The last in the lineup is the desk mat, designed to go along with the rest of the range. True to its name, the Pro Glide XXL is a chonky lad when it comes to surface area. The XXL size makes it great for organising your deskspace, but may be a bit too large for many workspaces. It easily fits both the long Razer Pro Type Ultra keyboard and Pro Click Mini with plenty of room to spare and provides a nice surface to push a mouse around on. Ultimately though, it feels unnecessary. The mouse works perfectly fine on my desk without the mat and the light grey tone, which looks great with the rest of the kit, is a bit too good at getting dirty. I could see this looking great in the right setup, but it feels very much like an optional extra.

Image of the Razer Productivity keyboard, mouse, and mat set on a desk.

(Image credit: Razer)

Ultimately, this seems like a pretty great setup for office workers and streamers alike. 

The Pro Click Mini is the best tiny mouse I've ever used and has by far the quietest clicks around to cut down on excessive noise. While Razer Pro Type Ultra keyboard isn't as wonderful for cutting down on sound, it's still quiet for a mechanical keyboard which makes it a great choice for streamers who just can't give up their clacky actuations. It also looks and feels surprisingly classy, I keep thinking it's too nice for my house. And while I can't say I necessarily recommend the Pro Glide XXL mousemat with its inclination for dirt, it probably does help muffle sound a little, as opposed to a hard desktop. Plus, if you're going for a complete look and can keep it clean, it does really tie the set together.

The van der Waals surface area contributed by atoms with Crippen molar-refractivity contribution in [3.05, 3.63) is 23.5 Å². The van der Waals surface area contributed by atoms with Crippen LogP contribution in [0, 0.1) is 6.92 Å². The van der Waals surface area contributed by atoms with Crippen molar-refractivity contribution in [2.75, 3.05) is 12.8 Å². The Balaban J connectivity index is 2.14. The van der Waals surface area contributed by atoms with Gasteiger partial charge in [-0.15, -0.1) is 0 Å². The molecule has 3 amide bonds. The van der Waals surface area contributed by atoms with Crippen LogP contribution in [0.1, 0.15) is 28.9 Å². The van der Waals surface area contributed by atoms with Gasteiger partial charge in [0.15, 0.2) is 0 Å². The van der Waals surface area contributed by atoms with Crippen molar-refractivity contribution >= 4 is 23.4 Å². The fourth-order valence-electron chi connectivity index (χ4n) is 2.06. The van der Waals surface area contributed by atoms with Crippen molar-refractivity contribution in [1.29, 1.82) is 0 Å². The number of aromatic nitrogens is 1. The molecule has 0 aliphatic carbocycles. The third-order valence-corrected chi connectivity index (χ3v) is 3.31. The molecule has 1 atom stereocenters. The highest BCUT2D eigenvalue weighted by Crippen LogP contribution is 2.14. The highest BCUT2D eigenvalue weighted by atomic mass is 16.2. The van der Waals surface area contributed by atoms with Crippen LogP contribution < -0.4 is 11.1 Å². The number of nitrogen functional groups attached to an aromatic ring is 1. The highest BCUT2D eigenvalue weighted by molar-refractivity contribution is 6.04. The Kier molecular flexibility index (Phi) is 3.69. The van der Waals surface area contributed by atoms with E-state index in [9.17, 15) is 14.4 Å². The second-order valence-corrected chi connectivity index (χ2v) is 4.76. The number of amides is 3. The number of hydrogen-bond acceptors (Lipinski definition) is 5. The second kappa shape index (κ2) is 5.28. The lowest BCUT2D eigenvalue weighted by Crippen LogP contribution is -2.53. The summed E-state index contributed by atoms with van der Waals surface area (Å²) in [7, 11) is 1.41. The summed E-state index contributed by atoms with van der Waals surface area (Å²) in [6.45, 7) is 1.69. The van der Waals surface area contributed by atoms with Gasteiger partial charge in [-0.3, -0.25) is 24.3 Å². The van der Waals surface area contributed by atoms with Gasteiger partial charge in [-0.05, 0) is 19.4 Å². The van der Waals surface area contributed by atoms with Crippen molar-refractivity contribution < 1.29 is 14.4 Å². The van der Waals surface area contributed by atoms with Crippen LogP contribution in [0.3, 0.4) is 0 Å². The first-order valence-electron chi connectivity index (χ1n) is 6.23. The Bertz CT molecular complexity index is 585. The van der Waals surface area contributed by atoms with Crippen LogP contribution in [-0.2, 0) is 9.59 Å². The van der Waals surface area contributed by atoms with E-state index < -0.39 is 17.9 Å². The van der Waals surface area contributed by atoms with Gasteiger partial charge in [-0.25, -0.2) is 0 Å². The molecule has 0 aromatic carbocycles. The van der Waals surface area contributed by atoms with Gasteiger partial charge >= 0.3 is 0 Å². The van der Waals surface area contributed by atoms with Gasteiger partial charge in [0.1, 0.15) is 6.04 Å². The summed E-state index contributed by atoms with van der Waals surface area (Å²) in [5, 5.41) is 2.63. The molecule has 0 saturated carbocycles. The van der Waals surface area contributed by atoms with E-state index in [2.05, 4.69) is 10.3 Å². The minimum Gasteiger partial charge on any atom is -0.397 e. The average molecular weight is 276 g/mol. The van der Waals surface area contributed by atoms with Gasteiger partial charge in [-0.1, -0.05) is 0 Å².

Hope Corrigan
Hardware Writer

Hope’s been writing about games for about a decade, starting out way back when on the Australian Nintendo fan site Vooks.net. Since then, she’s talked far too much about games and tech for publications such as Techlife, Byteside, IGN, and GameSpot. Of course there’s also here at PC Gamer, where she gets to indulge her inner hardware nerd with news and reviews. You can usually find Hope fawning over some art, tech, or likely a wonderful combination of them both and where relevant she’ll share them with you here. When she’s not writing about the amazing creations of others, she’s working on what she hopes will one day be her own. You can find her fictional chill out ambient far future sci-fi radio show/album/listening experience podcast right here. No, she’s not kidding.